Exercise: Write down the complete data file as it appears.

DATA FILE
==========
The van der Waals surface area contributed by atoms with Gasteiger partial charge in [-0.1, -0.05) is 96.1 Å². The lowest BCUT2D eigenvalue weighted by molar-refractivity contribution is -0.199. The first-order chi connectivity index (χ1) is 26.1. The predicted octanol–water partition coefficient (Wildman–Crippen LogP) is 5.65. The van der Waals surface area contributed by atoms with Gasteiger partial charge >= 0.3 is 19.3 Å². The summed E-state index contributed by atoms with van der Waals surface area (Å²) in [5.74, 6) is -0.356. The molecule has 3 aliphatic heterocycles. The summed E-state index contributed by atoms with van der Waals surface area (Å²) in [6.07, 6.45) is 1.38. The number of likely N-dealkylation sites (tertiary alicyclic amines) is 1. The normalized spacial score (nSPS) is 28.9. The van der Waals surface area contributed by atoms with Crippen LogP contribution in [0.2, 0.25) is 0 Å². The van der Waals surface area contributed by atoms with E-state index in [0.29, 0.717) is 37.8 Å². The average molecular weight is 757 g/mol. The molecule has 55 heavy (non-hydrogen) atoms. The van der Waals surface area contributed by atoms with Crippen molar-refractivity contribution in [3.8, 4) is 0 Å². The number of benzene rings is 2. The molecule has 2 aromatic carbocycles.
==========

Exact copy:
The van der Waals surface area contributed by atoms with Gasteiger partial charge in [-0.1, -0.05) is 96.1 Å². The lowest BCUT2D eigenvalue weighted by molar-refractivity contribution is -0.199. The first-order chi connectivity index (χ1) is 26.1. The predicted octanol–water partition coefficient (Wildman–Crippen LogP) is 5.65. The van der Waals surface area contributed by atoms with Gasteiger partial charge >= 0.3 is 19.3 Å². The summed E-state index contributed by atoms with van der Waals surface area (Å²) in [5.74, 6) is -0.356. The molecule has 3 aliphatic heterocycles. The summed E-state index contributed by atoms with van der Waals surface area (Å²) in [6.07, 6.45) is 1.38. The number of likely N-dealkylation sites (tertiary alicyclic amines) is 1. The normalized spacial score (nSPS) is 28.9. The van der Waals surface area contributed by atoms with Crippen LogP contribution in [0.2, 0.25) is 0 Å². The van der Waals surface area contributed by atoms with E-state index in [0.29, 0.717) is 37.8 Å². The average molecular weight is 757 g/mol. The molecule has 55 heavy (non-hydrogen) atoms. The van der Waals surface area contributed by atoms with Crippen molar-refractivity contribution in [3.8, 4) is 0 Å². The number of benzene rings is 2. The molecule has 2 aromatic carbocycles.